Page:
It’s no secret that our menstrual cycles are annoying. But a frustrating symptom that no one talks about is Period Poops. The list of GI symptoms is endless and ever-expanding for some individuals, such as cramping, nausea, vomiting, diarrhea, and constipation. There’s no need to feel singled out here if any of this sounds like you because you’re not alone. But what is causing this?
What are prostaglandins?
Prostaglandins are a type of fatty acid hormone and are responsible for your inflammatory changes. Your body creates prostaglandins right before your period starts. Prostaglandins cause the muscles and blood vessels of the uterus to contract to shed the uterine lining or essentially have a productive period or withdrawal bleed. When levels of prostaglandins are high, they can enter the bloodstream and begin affecting nearby bodily systems. All that cramping can really get the bowels moving. On the first day of your period, the prostaglandins in your body are high, which is why your period poops are usually worse at the beginning of your period. This is why pain and cramping tend to get better after the first couple of days of your period.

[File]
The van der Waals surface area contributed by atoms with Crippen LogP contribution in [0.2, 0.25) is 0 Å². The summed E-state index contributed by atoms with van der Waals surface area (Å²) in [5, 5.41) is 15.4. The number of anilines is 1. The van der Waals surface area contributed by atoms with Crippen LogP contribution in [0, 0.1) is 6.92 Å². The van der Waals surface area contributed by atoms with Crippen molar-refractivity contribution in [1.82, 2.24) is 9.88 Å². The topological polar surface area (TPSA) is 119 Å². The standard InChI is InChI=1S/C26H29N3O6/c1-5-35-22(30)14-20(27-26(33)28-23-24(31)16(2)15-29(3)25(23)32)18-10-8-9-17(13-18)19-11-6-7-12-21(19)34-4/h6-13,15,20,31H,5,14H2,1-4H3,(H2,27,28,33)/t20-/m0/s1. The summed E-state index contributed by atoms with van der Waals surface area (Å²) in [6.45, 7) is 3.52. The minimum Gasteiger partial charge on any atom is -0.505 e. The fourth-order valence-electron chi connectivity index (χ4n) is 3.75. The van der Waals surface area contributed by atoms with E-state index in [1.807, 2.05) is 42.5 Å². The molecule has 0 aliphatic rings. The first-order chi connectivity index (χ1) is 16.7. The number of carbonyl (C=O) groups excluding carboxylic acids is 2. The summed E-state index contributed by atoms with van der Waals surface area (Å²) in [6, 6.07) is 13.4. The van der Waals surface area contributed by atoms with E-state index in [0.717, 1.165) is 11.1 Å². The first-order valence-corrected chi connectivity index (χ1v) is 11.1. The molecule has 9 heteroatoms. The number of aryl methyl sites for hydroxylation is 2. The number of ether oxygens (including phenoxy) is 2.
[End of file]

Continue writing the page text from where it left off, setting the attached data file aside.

Wait, period constipation?
Alternatively, progesterone, another hormone, may impose the opposite effect, constipation. This hormone is responsible for the growth and thickening of uterine walls. Progesterone levels tend to peak just before ovulation or a few days after.
Suggestions to prevent period poops:
So how do we combat these hormones and fatty acids responsible for making our periods terrible? First, we can try cleaning up our diets. Eating healthy foods with plenty of fiber can help to alleviate constipation. And if you’re dealing with diarrhea, keep drinking plenty of liquids to replace lost fluid and electrolytes. Throwing in some healthy fruits, vegetables, and leafy greens is always a good idea too! Although no one wants to hear it, light exercise such as walking can assist with helping everything move through your system. Maintaining a consistent sleep/wake cycle and reducing stressors may also help ease symptoms. Your cycle may not be your favorite “time of the month,” but with a bit of understanding and lifestyle changes, you might be able to make it less of a nuisance.
*Disclaimer: If you experience diarrhea lasting more than 2 days, have blood in your stool, or suffer from severe physical or psychological symptoms, please seek medical attention. *
- Vasopressin and Prostaglandins in Premenstrual Pain and Primary Dysmenorrhea – Strömberg – 1984 – Acta Obstetricia et Gynecologica Scandinavica – Wiley Online Library